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By now, the dust has settled on the Paris Agreement on climate change. At the COP21 summit in December 2015, governments agreed on a goal of keeping globaltemperatures ‘well below 2 degrees’ above pre-industrial levels and promised topursue efforts to limit the temperature increase to 1.5 degrees. As manycommentators have already noted, the bigger challenge of implementing theseambitious objectives now begins.]]>

]]> By now, the dust has settled on the Paris Agreement on climate change. At the COP 21 summit in December 2015, governments agreed on a goal of keeping global temperatures ‘well below 2 degrees’ above pre-industrial levels and promised to pursue efforts to limit the temperature increase to 1.5 degrees. As many commentators have already noted, the bigger challenge of implementing these ambitious objectives now begins.


In order to avoid dangerous climate change, investment patterns will have to change. Currently investment in fossil fuels continues with an assumption that all reserves may be burnt long into the future. In a 2 degree world this is not the case. So, how can the world begin to shift private investment from brown to green? At a keynote address hosted by the IIEA and the ISI Centre in January 2016, Sean Kidney, CEO of the Climate Bonds Initiative, focused on green bonds as an effective instrument for financing the transition to a low-carbon economy.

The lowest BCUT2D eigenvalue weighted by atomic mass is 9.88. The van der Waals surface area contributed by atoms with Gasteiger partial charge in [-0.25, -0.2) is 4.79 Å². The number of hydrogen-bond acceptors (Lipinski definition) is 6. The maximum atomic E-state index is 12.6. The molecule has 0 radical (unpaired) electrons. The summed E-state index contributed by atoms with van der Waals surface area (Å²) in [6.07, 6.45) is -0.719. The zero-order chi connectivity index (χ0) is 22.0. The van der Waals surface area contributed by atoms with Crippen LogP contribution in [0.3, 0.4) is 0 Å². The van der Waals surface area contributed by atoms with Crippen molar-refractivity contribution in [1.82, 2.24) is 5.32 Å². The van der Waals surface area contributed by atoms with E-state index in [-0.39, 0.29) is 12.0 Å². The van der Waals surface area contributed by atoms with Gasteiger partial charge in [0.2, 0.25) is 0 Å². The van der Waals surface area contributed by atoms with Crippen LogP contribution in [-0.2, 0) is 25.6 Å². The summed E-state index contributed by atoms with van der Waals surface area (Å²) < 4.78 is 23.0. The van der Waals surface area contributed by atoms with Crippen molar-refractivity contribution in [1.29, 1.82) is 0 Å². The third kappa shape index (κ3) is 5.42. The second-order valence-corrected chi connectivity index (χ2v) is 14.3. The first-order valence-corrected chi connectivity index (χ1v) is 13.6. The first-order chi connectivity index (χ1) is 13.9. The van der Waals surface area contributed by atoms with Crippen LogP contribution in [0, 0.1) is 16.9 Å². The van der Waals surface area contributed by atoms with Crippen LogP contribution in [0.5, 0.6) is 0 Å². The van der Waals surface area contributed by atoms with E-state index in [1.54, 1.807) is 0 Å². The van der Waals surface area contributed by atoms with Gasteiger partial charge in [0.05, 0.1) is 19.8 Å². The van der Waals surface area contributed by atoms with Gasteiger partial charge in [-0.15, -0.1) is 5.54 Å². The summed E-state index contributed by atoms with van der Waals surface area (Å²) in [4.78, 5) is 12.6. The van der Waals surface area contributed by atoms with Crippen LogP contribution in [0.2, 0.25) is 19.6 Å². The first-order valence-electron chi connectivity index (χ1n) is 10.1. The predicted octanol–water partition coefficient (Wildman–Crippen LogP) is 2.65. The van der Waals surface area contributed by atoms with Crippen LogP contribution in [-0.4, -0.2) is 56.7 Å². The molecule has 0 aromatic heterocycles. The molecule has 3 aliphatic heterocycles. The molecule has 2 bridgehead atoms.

What are green bonds?

Green bonds are a method of raising capital for environmentally-friendly investments. The issuer of a bond promises to spend the money raised on projects such as wind farms, low carbon transport or forestry. Labelling a bond as green creates an extra incentive for investors and makes environmentally-friendly projects easier to discover. The market for green bonds has grown rapidly in recent years, from $3 billion issued in 2012 to approximately $41.8 billion in 2015. Moreover, a significant portion are now issued by companies, a shift from the early years of green bonds, when the vast majority were sold by institutions and development banks. The demand for green bonds is high among investors and many are reported to be three or four times oversubscribed.